disposal - various types of conservation measures and renewable energy systems. Conservation measures have several advantages: they are well understood, generally have an established track record of performance, are relatively economic and are (for the most part) durable. They can also be applied to virtually any house without major modifications to the design or impact on the occupant’s lifestyle. Adding moderate levels of conservation measures tends to initially produce significant savings at modest incremental cost. However, as the level of conservation increases, the rate of further savings declines and the costs increase. This trend continues until a point is reached at which the cost of saving energy using conservation is greater than the cost of producing new energy from renewables. At this point, the designer should direct further energy investments into renewable energy sources, even though their cost may be high since they are still less expensive than the competing conservation alternatives.”

This same approach was used by the designers of the Riverdale Net Zero Home in Edmonton, who ended up with similar insulation levels. The first time that I heard of this rigorous approach [adding insulation until the cost of energy saved was equal to the cost of the energy from renewable energy (photovoltaics)] was at a design charrette for the Riverdale Net Zero Home.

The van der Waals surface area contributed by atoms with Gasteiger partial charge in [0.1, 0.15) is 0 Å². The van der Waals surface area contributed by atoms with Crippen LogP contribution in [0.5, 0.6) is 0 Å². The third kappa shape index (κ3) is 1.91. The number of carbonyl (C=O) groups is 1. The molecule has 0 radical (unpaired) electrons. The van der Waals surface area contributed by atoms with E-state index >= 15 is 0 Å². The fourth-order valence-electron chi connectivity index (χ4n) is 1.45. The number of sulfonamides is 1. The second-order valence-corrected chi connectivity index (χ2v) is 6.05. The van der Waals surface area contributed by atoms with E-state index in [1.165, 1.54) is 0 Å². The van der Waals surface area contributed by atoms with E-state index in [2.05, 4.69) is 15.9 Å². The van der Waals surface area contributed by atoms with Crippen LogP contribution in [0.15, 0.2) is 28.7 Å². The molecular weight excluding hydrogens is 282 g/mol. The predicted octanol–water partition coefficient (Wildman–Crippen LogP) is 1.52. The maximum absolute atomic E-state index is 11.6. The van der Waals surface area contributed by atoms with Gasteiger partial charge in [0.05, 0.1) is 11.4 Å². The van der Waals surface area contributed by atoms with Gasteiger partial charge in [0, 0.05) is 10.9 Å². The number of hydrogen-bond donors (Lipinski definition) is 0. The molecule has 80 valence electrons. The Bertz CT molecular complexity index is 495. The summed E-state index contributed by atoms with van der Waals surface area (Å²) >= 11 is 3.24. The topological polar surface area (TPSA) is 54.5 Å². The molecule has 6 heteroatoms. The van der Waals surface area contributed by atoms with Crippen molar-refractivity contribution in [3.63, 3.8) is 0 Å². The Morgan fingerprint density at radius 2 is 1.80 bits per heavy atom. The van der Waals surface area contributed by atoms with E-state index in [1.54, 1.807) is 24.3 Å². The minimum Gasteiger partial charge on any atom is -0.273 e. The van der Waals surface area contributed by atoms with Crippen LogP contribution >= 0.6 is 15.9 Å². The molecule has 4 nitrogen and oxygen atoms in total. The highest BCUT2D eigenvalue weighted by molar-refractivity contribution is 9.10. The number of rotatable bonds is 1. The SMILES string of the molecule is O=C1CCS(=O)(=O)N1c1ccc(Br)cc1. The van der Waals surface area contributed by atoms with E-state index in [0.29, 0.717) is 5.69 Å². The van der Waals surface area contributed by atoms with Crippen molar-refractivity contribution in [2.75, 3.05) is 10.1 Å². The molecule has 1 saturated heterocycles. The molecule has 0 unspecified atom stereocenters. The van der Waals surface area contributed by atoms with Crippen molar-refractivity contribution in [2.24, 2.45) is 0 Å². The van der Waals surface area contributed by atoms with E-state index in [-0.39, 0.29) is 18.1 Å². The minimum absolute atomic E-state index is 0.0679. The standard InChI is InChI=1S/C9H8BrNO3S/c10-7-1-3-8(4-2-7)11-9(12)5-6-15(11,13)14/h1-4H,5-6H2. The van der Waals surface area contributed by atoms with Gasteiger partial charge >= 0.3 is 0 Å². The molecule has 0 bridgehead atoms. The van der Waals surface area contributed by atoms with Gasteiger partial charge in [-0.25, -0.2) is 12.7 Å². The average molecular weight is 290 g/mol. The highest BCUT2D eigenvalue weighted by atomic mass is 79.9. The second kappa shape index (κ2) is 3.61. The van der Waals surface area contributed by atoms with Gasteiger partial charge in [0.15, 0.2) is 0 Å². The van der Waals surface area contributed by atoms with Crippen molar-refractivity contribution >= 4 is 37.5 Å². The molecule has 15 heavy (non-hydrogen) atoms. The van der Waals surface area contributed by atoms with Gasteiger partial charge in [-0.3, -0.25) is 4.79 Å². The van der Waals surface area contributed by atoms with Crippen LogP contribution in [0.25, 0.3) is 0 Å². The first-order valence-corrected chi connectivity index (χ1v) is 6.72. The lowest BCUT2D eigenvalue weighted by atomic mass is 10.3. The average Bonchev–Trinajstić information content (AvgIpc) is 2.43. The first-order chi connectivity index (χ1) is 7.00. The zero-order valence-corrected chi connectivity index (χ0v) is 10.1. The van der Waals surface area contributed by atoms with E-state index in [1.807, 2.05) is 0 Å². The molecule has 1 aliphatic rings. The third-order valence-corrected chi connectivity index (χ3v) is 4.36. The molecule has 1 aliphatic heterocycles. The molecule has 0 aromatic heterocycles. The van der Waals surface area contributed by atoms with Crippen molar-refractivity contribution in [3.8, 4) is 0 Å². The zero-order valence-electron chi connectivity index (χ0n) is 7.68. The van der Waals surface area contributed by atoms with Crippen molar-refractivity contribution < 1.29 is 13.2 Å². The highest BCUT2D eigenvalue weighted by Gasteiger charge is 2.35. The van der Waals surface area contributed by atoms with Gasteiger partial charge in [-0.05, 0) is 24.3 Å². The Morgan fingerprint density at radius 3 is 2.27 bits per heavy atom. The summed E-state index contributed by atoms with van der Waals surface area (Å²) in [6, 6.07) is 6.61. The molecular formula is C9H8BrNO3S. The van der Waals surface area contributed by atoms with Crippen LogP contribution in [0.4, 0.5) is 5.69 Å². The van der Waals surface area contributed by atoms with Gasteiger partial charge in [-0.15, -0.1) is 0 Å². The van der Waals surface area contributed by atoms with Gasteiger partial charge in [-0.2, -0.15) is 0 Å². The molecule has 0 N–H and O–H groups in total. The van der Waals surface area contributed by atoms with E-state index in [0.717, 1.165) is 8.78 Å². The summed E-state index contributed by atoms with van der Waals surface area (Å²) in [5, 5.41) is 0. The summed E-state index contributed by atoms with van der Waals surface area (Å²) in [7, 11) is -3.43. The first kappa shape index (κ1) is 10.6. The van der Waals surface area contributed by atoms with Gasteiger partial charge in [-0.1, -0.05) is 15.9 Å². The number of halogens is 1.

The one weakness with this approach is that while insulation, properly installed, has a nearly infinite life, photovoltaics, inverters, and solar thermal collectors do not. Thus, if anything, one would likely want to put some more insulation than those levels indicated in the above table.

The slightly more correct economic approach would be to choose the insulation levels that would result in the lowest net present value of the expenditures for insulation, renewable energy equipment, and heating equipment over the life of the house. Why this alternative? The key reason is that while insulation, properly installed, has no moving parts and nothing to wear out, will last for the life of the house, the renewable energy equipment and heating equipment must be replaced periodically.

Another side benefit of high insulation levels is that the cost of the heating system can usually be reduced. High insulation levels equal small heating systems. This approach has been championed by the Passive House (PassivHaus) movement in Europe, where over 10,000 homes have been built to this high standard. In Northern Europe, the standard heating system is often an expensive boiler. By eliminating the boiler, significant cost savings are possible.